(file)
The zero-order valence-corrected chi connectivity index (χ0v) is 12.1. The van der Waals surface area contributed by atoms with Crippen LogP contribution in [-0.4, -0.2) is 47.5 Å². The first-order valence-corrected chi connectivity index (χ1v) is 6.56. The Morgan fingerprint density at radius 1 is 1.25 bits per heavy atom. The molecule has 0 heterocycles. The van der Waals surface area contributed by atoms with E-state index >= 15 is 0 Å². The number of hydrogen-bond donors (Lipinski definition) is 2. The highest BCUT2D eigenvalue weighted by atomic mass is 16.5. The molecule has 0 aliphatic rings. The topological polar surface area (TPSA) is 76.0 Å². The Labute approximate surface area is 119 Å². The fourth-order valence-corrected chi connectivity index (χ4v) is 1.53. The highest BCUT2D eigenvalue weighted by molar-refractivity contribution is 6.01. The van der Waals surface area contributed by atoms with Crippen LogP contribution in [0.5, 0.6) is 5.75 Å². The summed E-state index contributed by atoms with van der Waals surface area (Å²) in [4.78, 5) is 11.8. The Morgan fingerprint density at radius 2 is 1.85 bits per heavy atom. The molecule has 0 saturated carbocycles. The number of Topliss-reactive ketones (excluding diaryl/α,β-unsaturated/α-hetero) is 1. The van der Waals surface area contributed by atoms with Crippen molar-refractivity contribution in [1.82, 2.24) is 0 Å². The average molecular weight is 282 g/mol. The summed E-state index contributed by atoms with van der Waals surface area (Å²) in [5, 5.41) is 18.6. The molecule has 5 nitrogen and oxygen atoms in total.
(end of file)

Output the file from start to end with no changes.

The zero-order valence-corrected chi connectivity index (χ0v) is 12.1. The van der Waals surface area contributed by atoms with Crippen LogP contribution in [-0.4, -0.2) is 47.5 Å². The first-order valence-corrected chi connectivity index (χ1v) is 6.56. The Morgan fingerprint density at radius 1 is 1.25 bits per heavy atom. The molecule has 0 heterocycles. The van der Waals surface area contributed by atoms with E-state index >= 15 is 0 Å². The number of hydrogen-bond donors (Lipinski definition) is 2. The highest BCUT2D eigenvalue weighted by atomic mass is 16.5. The molecule has 0 aliphatic rings. The topological polar surface area (TPSA) is 76.0 Å². The Labute approximate surface area is 119 Å². The fourth-order valence-corrected chi connectivity index (χ4v) is 1.53. The highest BCUT2D eigenvalue weighted by molar-refractivity contribution is 6.01. The van der Waals surface area contributed by atoms with Crippen LogP contribution in [0.5, 0.6) is 5.75 Å². The summed E-state index contributed by atoms with van der Waals surface area (Å²) in [4.78, 5) is 11.8. The Morgan fingerprint density at radius 2 is 1.85 bits per heavy atom. The molecule has 0 saturated carbocycles. The number of Topliss-reactive ketones (excluding diaryl/α,β-unsaturated/α-hetero) is 1. The van der Waals surface area contributed by atoms with Crippen molar-refractivity contribution in [1.82, 2.24) is 0 Å². The average molecular weight is 282 g/mol. The summed E-state index contributed by atoms with van der Waals surface area (Å²) in [5, 5.41) is 18.6. The molecule has 5 nitrogen and oxygen atoms in total.